How much are you comfortable sacrificing to achieve your goals? What personal/professional comforts will you give up in order to do what you find most valuable? Would you give up a good paying job if it got you closer to your goals? Would you donate a childhood collection of pencils you’ll never appreciate again so that you could free up the time, space, and mental energy for everything else you want to do in life?
I donated my former favorite hoodie today. If there were any regrets, it’d be over wondering and wishing if things could have worked out so I didn’t need to downsize, but that’s not a positive mindset for me. Instead, I’ve adopted a methodology for keeping or donating: Is it worth $10? This hoodie is probably in a cloth bale being shipped overseas, but it wouldn’t be worth $10 for me to retrieve. Why would I keep it?
“Do you really need it? Do you have their complete discography? You should narrow down your collections from 100… to 3.” After having moved almost everything into the new apartment, my relief over getting my overwhelming housing situation squared away was a 10th of the emotion I felt. More so, I felt disgusted. How could I own so much stuff? So many collections I barely enjoy. If I have 100 collections, I know now I only care about… 3.
When I’m bored, if I ever am, I never think about playing board games. If I’m not writing in a semi-professional capacity, I’m working on a large writing project, or decompressing by writing a casual essay here. I’ll do other things, but board games just aren’t something I want to pursue as a professional, amateur board game designer, or even casual player. Maybe if invited? Otherwise, I have no use to keep board game boxes.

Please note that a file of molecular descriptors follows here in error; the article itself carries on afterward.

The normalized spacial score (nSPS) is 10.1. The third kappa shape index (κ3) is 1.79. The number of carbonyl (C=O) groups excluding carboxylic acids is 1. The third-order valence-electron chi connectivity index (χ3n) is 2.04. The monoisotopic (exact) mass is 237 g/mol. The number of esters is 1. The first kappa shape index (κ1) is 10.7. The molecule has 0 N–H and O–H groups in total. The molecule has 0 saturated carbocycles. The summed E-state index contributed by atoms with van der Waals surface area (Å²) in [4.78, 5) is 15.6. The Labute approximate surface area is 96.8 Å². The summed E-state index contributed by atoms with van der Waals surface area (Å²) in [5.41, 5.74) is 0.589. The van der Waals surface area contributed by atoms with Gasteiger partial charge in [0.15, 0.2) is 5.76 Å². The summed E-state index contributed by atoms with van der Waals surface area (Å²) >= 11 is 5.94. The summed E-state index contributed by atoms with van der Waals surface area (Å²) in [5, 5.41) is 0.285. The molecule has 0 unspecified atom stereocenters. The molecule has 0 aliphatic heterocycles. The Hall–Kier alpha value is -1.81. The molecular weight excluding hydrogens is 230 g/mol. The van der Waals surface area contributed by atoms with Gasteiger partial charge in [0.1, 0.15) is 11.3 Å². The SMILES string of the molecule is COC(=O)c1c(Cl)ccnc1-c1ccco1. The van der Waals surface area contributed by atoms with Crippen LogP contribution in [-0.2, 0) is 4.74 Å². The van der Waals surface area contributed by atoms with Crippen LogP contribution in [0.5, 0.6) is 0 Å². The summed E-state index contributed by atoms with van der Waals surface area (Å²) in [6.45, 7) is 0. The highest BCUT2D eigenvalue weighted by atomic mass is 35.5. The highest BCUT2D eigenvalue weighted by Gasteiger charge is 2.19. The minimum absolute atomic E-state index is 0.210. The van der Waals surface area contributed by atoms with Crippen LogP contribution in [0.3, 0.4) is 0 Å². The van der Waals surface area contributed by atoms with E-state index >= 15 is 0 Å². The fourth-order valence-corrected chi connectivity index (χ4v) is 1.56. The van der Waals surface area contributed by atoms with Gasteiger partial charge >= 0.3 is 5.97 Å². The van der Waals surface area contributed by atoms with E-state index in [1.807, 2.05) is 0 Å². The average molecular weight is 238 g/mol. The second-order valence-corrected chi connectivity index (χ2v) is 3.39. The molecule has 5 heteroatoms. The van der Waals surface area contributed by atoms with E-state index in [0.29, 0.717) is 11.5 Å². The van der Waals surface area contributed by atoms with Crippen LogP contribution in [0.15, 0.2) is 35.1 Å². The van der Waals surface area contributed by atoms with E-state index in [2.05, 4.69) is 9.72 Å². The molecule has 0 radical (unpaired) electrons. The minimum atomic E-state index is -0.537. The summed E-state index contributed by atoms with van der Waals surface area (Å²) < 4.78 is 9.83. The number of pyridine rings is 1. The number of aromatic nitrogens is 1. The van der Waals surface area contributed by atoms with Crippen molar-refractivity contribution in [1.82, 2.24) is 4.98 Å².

I have some difficult decisions to make soon. I’ve put together my first post-move round of stuff to assess whether I can sell, donate, or trash. Scarce few items may go back for me to reassess later, but I’ve chosen these items because they have limited aesthetics, nostalgia, or utility. I have harder decisions left, yet these decisions have kept me up tonight, thinking about them, so let’s explore the attachment to a childhood guitar…
All of my thoughts fired simultaneously for hours. I have so many things that I need to rearrange that I’m experiencing sensory overload anxiety, even now, laying on my bed focusing only on writing. Closing my eyes and focusing on my heartbeat, I noticed it was beating incredibly fast, so it’s time to lay down and decompress my thoughts. I think the problem is assessing the past, present, and future of all of this clutter.
When I’m knee-deep in writing, my only focus is on completing the next thought. I’m not thinking about the weather outside, the clutter inside, exercise, or anything else. Until I get into that writing flow, any distraction can impair my progress, so I’ve found it best to write somewhere with a refrained amount of external information. Currently, I’m writing in front of my “downsizing wall.” I would write facing outside, but this chair isn’t ideal…
When I was in the old place, it was easy to put stuff away and forget about it. Here, everything is on ugly display, clogging everywhere that isn’t urgently needed. Two hallways? The one with less priority gets filled. Wide hallways? I’ll put boxes anywhere there’s not somewhere where I can easily trip. This situation is terribly loathsome to me. I hate this messy predicament. How will I/we get myself/ourselves out of our messy situations?
I’ve moved almost everything from my former residence to my new apartment. Now I must downsize my possessions even further. Even though I got rid of the most obvious stuff before signing the year-long lease here, the ten days it took me to move in instilled this sense that I must downsize even further. If I want to have an office, “Zeal,” then I can’t have all this stuff obstructing my literal or figurative path.
About once or thrice a week, I’ll imagine that I’m not actually moving. It’s not that something will snap me out of it. Looking at an empty space won’t remind me that this is all real. It’s usually just an instantaneous thought, my mind, in disbelief, struggling to catch up with inevitabilities, innocently screening my mind with memories of life a year or five ago. It’s like how photos can really make us time travel…